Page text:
Biblioteq Mdulair

The Biblioteq Mdulair, the co-project of Emma and Daniel Maszkowicz, was launched in 2015. Ever since the piece has been performed in various places both in Switzerland and internationally eg. in Moscow, Kiev, Tallinn, Helsinki, and Warsaw as well as  Bruxelles.

The makers call the Biblioteq Mdulair a sound installation (occasionally collaborating with the analogue modular video synthesizer SYNKIE) that with its ”oscilloscopes, sinusoidals, and frequency sweeps” is producing ”all kind of waveforms, exploring vibrations, tickeling resonances, and creating breathing beats”.

Based on ”primitive electronic machines” and pure improvisation, the two artists bring the soundspace down to a multitude of waves for a “dizzying acoustactile experience”. The brain dance. Fundamental acoustic waveforms for the body and mind to chew on. Intense and fascinating laboratory for sensorial experimentations.

Does it matter that the gear are old?

– I’m not nostalgic. The historicity comes from the fact the old analogue gear are generating those fascinating old sounds.

Does it matter that they are analog and not digital?

– I do a lot of digital projects with my laptop and micro-machines. Digital implies  portability, it’s easy. It bestows certain freedoms. But I’m not fully happy with what one is able to realize digitally. Digital gear tend to produce one kind of sonic results due to the fact that everybody’s using the same or similar software. Against this background, I’m delighted to have had the opportunity to work on analogue sound devices.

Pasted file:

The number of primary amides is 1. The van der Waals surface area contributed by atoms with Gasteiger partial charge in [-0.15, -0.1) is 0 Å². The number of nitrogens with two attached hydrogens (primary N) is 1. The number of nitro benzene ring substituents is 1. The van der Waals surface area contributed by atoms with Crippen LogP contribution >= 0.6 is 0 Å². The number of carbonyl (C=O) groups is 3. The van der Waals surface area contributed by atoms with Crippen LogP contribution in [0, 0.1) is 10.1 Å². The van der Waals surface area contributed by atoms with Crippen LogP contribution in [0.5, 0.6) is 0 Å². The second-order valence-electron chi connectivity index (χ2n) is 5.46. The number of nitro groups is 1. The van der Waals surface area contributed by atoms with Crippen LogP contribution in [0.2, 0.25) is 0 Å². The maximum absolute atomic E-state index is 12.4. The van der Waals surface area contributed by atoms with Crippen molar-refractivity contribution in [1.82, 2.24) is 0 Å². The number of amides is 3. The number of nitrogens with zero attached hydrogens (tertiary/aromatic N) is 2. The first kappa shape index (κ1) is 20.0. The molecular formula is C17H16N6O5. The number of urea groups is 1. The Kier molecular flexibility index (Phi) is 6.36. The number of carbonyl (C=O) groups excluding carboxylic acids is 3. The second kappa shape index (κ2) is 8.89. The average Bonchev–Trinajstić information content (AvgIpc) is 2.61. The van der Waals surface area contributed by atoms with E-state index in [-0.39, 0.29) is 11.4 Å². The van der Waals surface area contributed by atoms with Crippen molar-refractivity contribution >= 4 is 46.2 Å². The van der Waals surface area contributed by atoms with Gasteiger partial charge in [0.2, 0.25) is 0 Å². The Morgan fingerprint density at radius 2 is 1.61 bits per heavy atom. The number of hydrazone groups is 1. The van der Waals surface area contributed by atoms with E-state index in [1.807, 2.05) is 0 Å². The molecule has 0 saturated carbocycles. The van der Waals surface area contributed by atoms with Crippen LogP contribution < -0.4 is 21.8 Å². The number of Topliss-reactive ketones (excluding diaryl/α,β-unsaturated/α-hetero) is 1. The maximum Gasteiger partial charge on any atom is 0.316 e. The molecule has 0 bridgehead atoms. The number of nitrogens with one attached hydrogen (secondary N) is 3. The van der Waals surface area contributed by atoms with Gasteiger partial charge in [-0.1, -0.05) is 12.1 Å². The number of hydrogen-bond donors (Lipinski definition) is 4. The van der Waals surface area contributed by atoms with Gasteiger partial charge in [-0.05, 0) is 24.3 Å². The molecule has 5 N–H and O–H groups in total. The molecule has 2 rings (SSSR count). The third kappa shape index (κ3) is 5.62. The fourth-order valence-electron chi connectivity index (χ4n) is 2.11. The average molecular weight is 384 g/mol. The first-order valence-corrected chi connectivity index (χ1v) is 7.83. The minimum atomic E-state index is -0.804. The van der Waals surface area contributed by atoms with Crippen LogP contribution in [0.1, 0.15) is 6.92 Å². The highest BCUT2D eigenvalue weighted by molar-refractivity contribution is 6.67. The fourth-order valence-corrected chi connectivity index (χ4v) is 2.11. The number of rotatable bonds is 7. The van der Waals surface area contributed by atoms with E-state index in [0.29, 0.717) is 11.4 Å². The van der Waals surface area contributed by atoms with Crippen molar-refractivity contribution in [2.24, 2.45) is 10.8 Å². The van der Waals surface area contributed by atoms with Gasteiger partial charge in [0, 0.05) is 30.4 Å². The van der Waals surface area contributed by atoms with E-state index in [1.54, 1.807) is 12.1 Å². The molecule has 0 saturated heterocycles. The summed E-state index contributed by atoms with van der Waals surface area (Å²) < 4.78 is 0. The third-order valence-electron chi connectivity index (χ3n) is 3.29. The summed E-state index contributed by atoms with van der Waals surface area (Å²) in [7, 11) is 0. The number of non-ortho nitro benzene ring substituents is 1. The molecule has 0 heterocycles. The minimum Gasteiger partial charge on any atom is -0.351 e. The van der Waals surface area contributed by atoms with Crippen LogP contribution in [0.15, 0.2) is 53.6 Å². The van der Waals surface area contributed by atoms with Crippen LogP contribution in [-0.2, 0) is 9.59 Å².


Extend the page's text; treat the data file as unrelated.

Does it matter how the analogue gear look like?

– Yes. The Biblioteque Mdulair is an aesthetic statement too. All the equipment stacked onto a large, visually intriguing whole.

I agree. The mysterious stacked pile looks impressive in all forms and colors. It’s electric, but also nicely mechanical.

The vinyl

There are videos of the Biblioteq Mdulair on the net but the great news is that one performance is now available also on vinyl!  (Copypasta Bandcamp, Aussenraum Records, Metamkine distribution)

This first release is about a live performance recorded at Cinéma Nova, Brussels: ”a hypnotic ambient noise evolving towards a magma of colliding frequencies growing in intensity with an acid beat climax. The music constructs itself before a dripping decomposition from a telluric harsh noise landing down to a soft stroll under a light rain”.

I just wonder what would happen if audiophiles started to use these releases of sound art as their sample records for tests and experiments. One day I give a try, and report of the results.

Recorded at Cinéma Nova on 2017 december 10th | Brussels
Vinyl cut : Flo Kaufmann
Cover and layout : Emma Souharce
Back picture : Tom Rais
Coproduction Copypasta Editions & Aussenraum Records

Emma Souharce began her work in the sound field during her master studies at HEAD-Geneva in radio projects such as Radiation24 and LapTop Radio. As a sound artist, Emma Souharce is described as sculptor of precise and intense archaeological footprints in the sound material. She’s known for her immersive sonic landscapes ”weaving links between ritual and music, with the secret ambition of reaching complete symbiotic states”.

Apart from the Biblioteq Mdulair, Emma Souharce is also active in La Reliure collective and the publishing house Copypasta created in 2012.